May 21, 2021
The Occupational Safety and Health Administration (OSHA) refrained from issuing its own new guidance in response to the CDC’s announcement that fully vaccinated people no longer need to wear a mask or socially distance in non-health care settings, leaving employers to figure out how the CDC guidance impacts workplace masking and social distancing policies.
“Please refer to the CDC guidance.” Instead of issuing new guidance in accordance with the CDC’s recommendations, OSHA has instead said that it is “reviewing the recent CDC guidance and will update our materials…accordingly. Until those updates are complete, please refer to the CDC guidance for information on measures appropriate to fully vaccinated workers.”
The lack of guidance leaves employers to determine how to adjust their workplace policies in light of the new CDC recommendations for vaccinated individuals. The recommendations seem to conflict with OSHA guidance from January that directs employers to refrain from distinguishing between vaccinated and unvaccinated workers. However, OSHA’s recent referral to the new CDC guidance may be a tacit acknowledgement that employers may now do just that.
Even if employers can assume that they may now allow vaccinated workers to go mask-less, distinguishing between vaccinated and unvaccinated employees presents its own set of problems. Such an approach might force employers to require proof of vaccination from employees, which could create confidentiality obligations and other legal issues under the ADA and other employment laws.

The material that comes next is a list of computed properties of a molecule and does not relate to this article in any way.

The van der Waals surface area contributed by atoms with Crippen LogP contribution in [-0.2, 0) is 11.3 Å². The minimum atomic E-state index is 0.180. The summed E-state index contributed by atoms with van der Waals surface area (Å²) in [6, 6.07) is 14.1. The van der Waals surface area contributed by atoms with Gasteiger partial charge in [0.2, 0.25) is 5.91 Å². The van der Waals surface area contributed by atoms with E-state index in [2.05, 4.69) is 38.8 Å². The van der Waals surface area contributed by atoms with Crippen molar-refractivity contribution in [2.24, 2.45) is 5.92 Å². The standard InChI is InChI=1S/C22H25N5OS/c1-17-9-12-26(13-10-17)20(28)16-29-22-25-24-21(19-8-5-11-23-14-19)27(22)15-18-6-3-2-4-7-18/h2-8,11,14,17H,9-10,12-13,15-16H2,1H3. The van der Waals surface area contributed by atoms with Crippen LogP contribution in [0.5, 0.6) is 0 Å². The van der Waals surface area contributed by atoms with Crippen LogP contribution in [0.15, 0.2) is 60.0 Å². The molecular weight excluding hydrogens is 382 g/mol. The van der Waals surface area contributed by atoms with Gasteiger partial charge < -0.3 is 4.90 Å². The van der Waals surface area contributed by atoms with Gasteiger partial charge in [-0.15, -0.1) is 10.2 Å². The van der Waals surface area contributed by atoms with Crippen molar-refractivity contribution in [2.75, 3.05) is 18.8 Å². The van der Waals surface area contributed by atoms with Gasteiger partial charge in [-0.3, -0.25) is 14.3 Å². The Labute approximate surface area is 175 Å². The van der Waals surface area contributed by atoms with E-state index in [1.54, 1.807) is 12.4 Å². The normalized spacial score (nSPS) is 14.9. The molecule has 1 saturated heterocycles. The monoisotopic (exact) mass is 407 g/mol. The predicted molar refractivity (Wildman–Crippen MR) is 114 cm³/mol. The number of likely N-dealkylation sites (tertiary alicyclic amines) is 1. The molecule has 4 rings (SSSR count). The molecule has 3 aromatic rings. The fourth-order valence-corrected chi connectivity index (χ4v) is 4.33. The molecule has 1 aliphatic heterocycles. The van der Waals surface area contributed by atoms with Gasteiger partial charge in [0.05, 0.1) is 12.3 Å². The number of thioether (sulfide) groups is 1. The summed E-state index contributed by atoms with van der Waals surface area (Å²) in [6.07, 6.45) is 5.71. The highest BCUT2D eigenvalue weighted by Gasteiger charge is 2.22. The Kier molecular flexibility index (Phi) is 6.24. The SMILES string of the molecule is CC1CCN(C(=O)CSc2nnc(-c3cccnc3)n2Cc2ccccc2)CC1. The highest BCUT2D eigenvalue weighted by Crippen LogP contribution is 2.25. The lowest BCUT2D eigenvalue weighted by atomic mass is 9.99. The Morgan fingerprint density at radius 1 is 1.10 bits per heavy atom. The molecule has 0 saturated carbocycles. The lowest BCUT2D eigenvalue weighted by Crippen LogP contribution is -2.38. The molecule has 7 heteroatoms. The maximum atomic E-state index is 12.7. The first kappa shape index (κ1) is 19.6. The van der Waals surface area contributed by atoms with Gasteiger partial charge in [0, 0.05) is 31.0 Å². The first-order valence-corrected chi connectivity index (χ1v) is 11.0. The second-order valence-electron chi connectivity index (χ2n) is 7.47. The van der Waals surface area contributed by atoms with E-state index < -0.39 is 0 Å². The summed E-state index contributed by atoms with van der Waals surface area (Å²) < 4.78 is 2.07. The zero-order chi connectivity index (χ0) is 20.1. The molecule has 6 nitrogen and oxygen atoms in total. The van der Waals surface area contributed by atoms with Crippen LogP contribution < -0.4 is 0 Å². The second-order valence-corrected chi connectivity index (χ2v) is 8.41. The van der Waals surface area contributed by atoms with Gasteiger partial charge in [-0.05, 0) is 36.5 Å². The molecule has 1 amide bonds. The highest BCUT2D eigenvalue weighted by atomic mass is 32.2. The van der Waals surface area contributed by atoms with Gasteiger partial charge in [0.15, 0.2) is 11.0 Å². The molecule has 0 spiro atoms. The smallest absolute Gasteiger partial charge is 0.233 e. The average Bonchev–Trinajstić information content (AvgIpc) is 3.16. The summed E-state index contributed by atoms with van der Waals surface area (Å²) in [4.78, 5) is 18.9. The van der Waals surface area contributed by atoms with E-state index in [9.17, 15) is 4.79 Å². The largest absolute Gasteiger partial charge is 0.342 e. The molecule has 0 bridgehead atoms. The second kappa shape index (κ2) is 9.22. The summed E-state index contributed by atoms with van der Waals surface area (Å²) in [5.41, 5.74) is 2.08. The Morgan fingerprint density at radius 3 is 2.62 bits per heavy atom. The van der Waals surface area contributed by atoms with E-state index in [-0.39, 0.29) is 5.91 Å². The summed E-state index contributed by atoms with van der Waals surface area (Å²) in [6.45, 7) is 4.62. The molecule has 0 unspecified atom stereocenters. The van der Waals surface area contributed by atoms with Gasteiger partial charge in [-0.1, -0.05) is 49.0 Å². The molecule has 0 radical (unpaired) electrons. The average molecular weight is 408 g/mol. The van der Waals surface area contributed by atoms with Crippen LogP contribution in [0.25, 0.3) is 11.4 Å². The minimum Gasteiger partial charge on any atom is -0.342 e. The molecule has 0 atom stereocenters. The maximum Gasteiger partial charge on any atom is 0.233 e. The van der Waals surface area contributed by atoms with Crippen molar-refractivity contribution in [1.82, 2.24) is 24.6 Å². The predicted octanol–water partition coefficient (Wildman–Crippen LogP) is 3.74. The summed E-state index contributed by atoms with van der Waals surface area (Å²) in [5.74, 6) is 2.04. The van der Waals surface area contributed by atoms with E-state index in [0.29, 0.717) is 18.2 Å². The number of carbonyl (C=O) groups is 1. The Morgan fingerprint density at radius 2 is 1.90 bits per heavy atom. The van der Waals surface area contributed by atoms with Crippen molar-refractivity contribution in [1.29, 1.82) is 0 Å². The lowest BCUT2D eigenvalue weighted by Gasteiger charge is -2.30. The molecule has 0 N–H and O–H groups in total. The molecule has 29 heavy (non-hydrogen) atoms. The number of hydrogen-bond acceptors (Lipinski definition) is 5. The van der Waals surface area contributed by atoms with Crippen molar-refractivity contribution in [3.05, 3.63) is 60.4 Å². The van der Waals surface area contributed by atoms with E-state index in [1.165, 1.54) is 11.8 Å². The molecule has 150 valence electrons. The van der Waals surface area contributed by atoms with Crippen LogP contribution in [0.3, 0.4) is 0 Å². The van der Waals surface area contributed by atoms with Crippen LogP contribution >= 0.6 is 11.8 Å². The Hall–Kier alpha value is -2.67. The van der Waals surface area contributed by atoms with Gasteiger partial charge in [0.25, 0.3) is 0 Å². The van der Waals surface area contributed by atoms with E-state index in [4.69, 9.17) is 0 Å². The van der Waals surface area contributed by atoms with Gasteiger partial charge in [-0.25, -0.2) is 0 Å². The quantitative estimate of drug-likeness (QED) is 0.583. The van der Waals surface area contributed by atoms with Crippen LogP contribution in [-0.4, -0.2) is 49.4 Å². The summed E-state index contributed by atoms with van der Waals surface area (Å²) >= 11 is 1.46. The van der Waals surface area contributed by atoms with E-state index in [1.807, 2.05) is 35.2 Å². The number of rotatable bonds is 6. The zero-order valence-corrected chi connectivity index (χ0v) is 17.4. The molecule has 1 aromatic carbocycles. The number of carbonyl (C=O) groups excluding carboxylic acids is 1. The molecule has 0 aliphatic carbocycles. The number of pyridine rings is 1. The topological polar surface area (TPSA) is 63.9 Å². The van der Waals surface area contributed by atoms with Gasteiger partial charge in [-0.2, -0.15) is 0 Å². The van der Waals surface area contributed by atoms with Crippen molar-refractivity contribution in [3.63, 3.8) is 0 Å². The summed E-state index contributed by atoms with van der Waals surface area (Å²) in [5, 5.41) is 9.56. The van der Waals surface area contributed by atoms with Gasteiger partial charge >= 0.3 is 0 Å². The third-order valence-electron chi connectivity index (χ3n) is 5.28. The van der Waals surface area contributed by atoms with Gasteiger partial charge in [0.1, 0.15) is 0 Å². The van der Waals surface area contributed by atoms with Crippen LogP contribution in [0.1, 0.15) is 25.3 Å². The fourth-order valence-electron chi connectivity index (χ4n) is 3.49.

Webinar on the CDC mask guidance next week: HR Policy is hosting a webinar on Tuesday, May 25th from 12–1 p.m. EDT to discuss the impact of the CDC’s new guidance on companies’ masking protocols. We will hear from Laurie Havanec, Chief People Officer, CVS Health and Margaret Reddick, Vice President Total Rewards, Fortune Brands Home & Security as well as other CHROs on how they are reacting to the new guidance. Find more information and register for the webinar here.
Outlook: Although a stringent Emergency Temporary Standard (ETS) is the wrong approach to ensuring workplaces are safe from COVID-19, the need for updated guidance from OSHA is clear, as employers have largely been left in the dark over whether following the CDC guidance might run afoul of workplace safety law. The Association continues to engage with the Department of Labor on the issue, and will be hosting a webinar in the coming weeks on employer courses of action in light of a potential ETS or new OSHA guidance.